SUMMARY OF THE INVENTION

The present invention provides a DC line contactor in which a pair of low voltage mechanical contacts are used to carry load currents and a solid state bypass device such as a transistor or gate turn-off thyristor is used to handle switching transients. The solid state bypass device is connected in parallel with the mechanical contacts and is gated on shortly before the mechanical contacts close and gated off shortly after the mechanical contacts open to provide arcless switch operation.

A hybrid electrical switch constructed in accordance with the present invention comprises: a pair of terminals for connection to a power line; a branch circuit connected between the power line terminals and including the series connection of a circuit breaking device and a pair of mechanical contacts; a solid state switching device electrically connected in parallel with the pair of mechanical contacts; a crowbar circuit connected between a reference terminal and a power connection in the branch circuit located between the circuit breaking device and the mechanical contacts; means for controlling the operation of the mechanical contacts and the solid state switching device such that the solid state switching device is turned on before closure of the mechanical contacts and is turned off after the mechanical contacts open; means for triggering the crowbar circuit when leakage current through the solid state switching device exceeds a preselected magnitude; and means for triggering the crowbar circuit when current flows through the circuit breaking device for a period which exceeds a predetermined duration following the expected opening time of the mechanical contacts.

In an alternative embodiment, the circuit breaking device may be connected in series with the solid state switching device to form a branch circuit which is connected in parallel with the pair of mechanical contacts. That embodiment would be used in an application where the mechanical contacts would be required to operate under a failure condition, with arcing across the contacts.

BRIEF DESCRIPTION OF THE DRAWINGS

FIG. 1 is a schematic diagram of an electrical switching system constructed in accordance with one embodiment of the present invention;

FIG. 2 is a series of waveforms illustrating the operation of the switching system of FIG. 1;

FIG. 3 is a schematic diagram of an alternative embodiment of the present invention; and

FIG. 4 is a schematic diagram of another alternative embodiment of the present invention.

DESCRIPTION OF THE PREFERRED EMBODIMENTS

Referring to the drawings, FIG. 1 is a schematic diagram of a switching system constructed in accordance with one embodiment of the present invention. In this embodiment, a pair of mechanical contacts 10 are connected in series with a circuit breaking device or fuse 12 to form a branch circuit which is connected between a pair of power line terminals 14 and 16. A solid state switching device such as a gate turn-off thyristor (GTO) 18 is connected in parallel with the pair of mechanical contacts 10. A crowbar circuit which in this embodiment includes the series connection of resistor 20 and thyristor 22, is connected between a reference terminal 24 and a connection point 26 in the main circuit branch which is located between the mechanical contacts and the circuit breaking device. Under normal operating conditions, a switch operating signal is placed on input terminal 28 causing control logic circuit 30 to initiate the switching sequence by initially providing a logic signal to GTO firing circuit 32 which subsequently provides a gate signal to turn on gate turn-off thyristor 18. Once gate turn-off thyristor 18 is conducting, control logic circuit 30 sends a logic signal to contact operating mechanism 34, which may be an electromechanical device, to close mechanical contacts 10. Because of the low voltage drop across the mechanical contacts, solid state switching device GTO 18 does not pass sufficient current to remain in the on state after the mechanical contacts have closed and therefore turns off.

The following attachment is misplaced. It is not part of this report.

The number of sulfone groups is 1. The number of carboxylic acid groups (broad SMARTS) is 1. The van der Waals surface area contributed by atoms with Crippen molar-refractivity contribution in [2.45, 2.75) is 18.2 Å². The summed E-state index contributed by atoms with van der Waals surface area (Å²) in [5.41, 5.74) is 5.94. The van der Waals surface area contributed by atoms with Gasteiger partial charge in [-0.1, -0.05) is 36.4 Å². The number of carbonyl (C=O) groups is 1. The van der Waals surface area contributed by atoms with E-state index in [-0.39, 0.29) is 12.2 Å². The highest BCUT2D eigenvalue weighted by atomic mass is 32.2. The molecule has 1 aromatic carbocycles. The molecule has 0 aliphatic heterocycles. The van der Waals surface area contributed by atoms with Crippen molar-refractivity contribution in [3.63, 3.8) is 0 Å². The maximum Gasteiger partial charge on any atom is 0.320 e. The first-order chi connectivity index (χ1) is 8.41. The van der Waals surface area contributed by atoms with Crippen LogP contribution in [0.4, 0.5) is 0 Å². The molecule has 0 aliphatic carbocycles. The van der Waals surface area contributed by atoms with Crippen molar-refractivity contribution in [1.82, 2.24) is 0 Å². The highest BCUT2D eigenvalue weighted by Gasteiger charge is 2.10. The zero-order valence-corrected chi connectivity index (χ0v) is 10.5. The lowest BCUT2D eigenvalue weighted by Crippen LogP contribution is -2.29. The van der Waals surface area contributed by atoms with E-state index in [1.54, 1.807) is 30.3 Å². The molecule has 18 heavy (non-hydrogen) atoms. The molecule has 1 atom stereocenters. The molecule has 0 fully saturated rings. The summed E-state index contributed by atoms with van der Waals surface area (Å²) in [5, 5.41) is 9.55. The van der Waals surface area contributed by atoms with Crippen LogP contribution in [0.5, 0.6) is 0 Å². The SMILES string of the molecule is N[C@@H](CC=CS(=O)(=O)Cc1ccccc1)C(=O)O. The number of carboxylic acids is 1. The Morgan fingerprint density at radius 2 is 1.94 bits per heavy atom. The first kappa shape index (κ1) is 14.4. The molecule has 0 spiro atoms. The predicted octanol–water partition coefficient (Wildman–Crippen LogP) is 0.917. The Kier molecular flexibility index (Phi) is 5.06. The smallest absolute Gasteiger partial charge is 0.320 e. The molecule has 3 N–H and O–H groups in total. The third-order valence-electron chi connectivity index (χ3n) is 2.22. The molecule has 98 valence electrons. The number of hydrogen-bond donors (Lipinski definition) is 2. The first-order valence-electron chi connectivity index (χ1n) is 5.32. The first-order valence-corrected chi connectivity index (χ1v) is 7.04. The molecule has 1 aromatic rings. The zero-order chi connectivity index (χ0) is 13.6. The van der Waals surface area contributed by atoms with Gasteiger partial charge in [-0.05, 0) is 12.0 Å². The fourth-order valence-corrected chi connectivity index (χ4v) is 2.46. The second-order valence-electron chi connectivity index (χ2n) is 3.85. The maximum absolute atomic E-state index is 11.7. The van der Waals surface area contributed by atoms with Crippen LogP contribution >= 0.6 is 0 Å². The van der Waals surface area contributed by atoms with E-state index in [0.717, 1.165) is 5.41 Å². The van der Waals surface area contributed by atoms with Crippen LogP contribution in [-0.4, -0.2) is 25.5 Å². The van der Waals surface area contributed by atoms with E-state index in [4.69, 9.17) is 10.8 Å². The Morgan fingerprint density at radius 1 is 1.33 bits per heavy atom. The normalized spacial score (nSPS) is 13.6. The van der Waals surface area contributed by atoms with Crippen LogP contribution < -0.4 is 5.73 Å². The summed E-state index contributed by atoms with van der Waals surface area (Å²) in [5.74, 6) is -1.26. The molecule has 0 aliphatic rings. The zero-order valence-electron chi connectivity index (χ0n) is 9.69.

Switch failure protection is provided by circuitry which detects leakage current in the solid state switching device and additional circuitry which detects a short circuit in the solid state switching device or a malfunction of the mechanical contacts. To detect leakage current in the solid state switching device, a diode 36 is placed in series with GTO 18 and a resistor 38 is connected in parallel with the diode. The voltage across this parallel circuit is then delivered to a threshold detector 40 which produces a logic output signal when the voltage across the parallel circuit exceeds a predetermined magnitude. This leakage current logic signal is delivered by line 42 to logic gate 44 which is used to prevent a false leakage current indication during turn-on and turn-off of the switch. This function is performed with the aid of an input signal on line 46 from the control logic circuit 30 which blocks the threshold detector output logic signal during turn-on and turn-off of the switch. At other times, when leakage current is detected, a logic signal is passed to crowbar firing circuit 48, thereby turning on thyristor 22 to cause current flow which is sufficient to blow the fuse 12.